While asthma attacks can be triggered by cigarette smoke as well as allergens, such as pollen, the increase in diagnosis of asthma in children appears to be directly linked to exhaust fumes. Diane Bailey of the Natural Resources Defense Council reported that, "One major study found that components of diesel exhaust including particulate matter can cause biologic responses that are related to asthma; this exposure is associated with the inflammatory and immune responses involved in asthma."
Since many schools are located near major highways, the constant flow of diesel-fueled trucks and busses present a growing threat to the health of students, even when the students live in suburban or rural areas, as reported by Bailey. "A study of thirteen Southern California communities found that children exposed to traffic-related pollution in school were more likely to develop asthma irrespective of residential exposure."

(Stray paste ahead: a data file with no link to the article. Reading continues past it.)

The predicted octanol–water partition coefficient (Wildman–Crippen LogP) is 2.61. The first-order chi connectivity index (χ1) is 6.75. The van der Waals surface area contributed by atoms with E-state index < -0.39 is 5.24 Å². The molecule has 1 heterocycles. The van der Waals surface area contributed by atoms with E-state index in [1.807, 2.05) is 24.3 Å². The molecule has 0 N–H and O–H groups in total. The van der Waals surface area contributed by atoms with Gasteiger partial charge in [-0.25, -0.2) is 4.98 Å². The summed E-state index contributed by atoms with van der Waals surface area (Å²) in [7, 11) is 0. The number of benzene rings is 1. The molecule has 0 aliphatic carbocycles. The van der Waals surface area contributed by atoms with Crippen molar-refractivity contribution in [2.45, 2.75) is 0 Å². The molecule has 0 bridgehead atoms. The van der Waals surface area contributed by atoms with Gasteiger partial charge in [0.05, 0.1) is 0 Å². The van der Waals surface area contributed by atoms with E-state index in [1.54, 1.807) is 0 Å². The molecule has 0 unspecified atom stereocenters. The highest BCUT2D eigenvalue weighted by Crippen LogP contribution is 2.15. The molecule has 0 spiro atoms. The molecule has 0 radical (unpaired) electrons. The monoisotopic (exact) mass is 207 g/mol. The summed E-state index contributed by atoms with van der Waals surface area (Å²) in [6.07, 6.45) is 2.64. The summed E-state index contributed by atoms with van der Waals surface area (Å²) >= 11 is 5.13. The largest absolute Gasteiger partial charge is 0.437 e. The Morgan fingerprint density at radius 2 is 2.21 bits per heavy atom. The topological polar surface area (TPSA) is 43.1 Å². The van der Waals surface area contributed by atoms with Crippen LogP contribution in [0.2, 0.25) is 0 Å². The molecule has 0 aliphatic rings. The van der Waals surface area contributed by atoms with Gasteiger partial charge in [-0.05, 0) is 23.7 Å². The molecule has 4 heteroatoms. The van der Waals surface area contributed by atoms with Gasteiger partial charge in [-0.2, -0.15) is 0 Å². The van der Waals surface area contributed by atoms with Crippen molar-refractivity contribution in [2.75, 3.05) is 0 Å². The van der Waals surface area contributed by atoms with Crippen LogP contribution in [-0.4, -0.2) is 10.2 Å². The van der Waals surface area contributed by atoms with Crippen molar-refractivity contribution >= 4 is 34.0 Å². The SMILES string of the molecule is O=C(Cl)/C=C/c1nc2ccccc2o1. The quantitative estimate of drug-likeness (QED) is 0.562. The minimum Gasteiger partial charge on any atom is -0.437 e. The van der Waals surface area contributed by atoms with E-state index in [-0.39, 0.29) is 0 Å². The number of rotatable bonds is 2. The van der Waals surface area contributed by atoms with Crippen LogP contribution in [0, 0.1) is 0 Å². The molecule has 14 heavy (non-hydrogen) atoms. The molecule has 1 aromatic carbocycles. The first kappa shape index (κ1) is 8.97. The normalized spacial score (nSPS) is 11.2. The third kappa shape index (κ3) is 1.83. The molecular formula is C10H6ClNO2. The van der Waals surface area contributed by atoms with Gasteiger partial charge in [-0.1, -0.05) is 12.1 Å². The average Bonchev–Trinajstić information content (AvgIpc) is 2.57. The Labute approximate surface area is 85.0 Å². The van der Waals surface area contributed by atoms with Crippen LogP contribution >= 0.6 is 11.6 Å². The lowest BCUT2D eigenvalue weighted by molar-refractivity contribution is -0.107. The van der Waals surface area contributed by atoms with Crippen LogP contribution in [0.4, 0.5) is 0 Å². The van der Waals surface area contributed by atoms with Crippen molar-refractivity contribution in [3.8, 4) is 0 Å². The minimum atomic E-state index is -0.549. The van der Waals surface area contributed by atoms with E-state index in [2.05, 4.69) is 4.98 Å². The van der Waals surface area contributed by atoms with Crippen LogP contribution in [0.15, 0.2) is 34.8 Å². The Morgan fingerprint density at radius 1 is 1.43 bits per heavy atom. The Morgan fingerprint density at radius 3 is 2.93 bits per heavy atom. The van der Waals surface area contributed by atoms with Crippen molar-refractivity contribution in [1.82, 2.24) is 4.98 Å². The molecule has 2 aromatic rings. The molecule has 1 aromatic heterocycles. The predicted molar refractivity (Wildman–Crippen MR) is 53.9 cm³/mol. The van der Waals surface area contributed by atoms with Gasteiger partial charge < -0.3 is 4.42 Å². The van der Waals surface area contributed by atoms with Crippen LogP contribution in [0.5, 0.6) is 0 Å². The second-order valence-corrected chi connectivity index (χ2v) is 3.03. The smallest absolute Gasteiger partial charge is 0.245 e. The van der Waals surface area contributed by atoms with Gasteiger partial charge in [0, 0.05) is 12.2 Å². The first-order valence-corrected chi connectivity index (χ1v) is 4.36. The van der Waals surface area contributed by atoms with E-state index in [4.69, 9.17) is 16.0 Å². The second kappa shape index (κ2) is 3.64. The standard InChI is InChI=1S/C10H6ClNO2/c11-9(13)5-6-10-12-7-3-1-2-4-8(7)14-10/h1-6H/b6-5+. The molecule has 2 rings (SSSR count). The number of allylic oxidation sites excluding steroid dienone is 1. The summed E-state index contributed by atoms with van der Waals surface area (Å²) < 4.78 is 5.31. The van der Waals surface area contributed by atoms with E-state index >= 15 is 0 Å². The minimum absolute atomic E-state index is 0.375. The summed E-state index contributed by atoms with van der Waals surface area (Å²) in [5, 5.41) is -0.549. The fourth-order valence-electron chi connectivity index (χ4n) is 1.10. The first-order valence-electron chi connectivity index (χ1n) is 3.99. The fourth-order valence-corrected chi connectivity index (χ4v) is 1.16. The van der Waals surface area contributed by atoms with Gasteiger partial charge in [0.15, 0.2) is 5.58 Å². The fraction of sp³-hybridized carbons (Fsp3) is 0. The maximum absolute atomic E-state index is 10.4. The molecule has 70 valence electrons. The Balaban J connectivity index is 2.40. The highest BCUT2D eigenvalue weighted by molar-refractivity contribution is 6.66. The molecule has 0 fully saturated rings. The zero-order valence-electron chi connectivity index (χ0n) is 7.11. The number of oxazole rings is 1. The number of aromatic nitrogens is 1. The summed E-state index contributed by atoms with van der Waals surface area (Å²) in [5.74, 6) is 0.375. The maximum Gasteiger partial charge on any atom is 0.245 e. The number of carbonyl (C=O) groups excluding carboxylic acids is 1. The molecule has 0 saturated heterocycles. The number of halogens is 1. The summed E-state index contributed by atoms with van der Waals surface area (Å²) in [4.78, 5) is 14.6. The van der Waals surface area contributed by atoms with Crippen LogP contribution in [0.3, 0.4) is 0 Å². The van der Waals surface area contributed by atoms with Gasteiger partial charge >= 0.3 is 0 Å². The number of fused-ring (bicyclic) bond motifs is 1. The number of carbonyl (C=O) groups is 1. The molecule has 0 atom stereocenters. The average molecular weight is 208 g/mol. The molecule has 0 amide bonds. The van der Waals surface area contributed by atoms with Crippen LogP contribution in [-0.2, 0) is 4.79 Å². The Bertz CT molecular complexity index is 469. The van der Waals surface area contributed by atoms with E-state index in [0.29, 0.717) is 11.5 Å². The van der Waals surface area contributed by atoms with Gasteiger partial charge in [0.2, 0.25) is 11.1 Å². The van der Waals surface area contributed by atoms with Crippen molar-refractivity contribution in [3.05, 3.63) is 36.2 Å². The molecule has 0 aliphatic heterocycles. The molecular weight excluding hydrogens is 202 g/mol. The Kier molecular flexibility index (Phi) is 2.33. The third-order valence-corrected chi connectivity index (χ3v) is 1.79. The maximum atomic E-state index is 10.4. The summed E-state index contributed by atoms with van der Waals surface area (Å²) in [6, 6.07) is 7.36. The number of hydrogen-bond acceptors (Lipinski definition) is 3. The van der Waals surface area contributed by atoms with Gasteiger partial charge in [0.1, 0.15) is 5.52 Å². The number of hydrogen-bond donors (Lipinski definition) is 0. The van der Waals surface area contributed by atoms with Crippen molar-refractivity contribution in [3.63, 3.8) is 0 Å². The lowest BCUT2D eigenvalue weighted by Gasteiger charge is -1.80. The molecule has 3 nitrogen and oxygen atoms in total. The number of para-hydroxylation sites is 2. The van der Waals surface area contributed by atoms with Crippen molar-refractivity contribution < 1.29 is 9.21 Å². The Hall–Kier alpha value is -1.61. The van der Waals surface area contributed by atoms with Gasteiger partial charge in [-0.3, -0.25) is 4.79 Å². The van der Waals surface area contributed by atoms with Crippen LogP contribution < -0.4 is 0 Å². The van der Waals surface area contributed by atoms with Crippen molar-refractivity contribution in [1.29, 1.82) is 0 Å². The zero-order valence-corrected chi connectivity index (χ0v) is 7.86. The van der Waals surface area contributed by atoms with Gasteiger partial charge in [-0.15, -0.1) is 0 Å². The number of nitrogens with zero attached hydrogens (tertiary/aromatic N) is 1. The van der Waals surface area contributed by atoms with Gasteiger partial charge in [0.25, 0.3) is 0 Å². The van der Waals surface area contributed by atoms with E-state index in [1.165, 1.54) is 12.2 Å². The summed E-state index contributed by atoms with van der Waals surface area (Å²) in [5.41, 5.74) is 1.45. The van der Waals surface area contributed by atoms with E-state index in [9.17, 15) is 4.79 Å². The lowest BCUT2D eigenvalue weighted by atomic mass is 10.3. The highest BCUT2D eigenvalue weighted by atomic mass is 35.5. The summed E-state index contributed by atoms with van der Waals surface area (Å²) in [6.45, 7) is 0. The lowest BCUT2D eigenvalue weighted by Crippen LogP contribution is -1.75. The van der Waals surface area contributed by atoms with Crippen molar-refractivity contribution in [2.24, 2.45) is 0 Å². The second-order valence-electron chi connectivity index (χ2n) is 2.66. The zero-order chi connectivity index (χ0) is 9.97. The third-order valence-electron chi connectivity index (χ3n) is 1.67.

In addition, studies taken in the Netherlands of over 1,000 children found that "asthma, wheezing, coughs, and runny nose were significantly more common in children living within 330 feet of freeways; and higher asthma rates were significantly associated with increasing levels of diesel truck traffic."
In England, a study of 10,000 children showed symptoms to be more likely if the child's home was near a main road, with the highest risk found in homes within 300 feet of the roadways. Again, diesel truck traffic played a significant role in the pollution levels.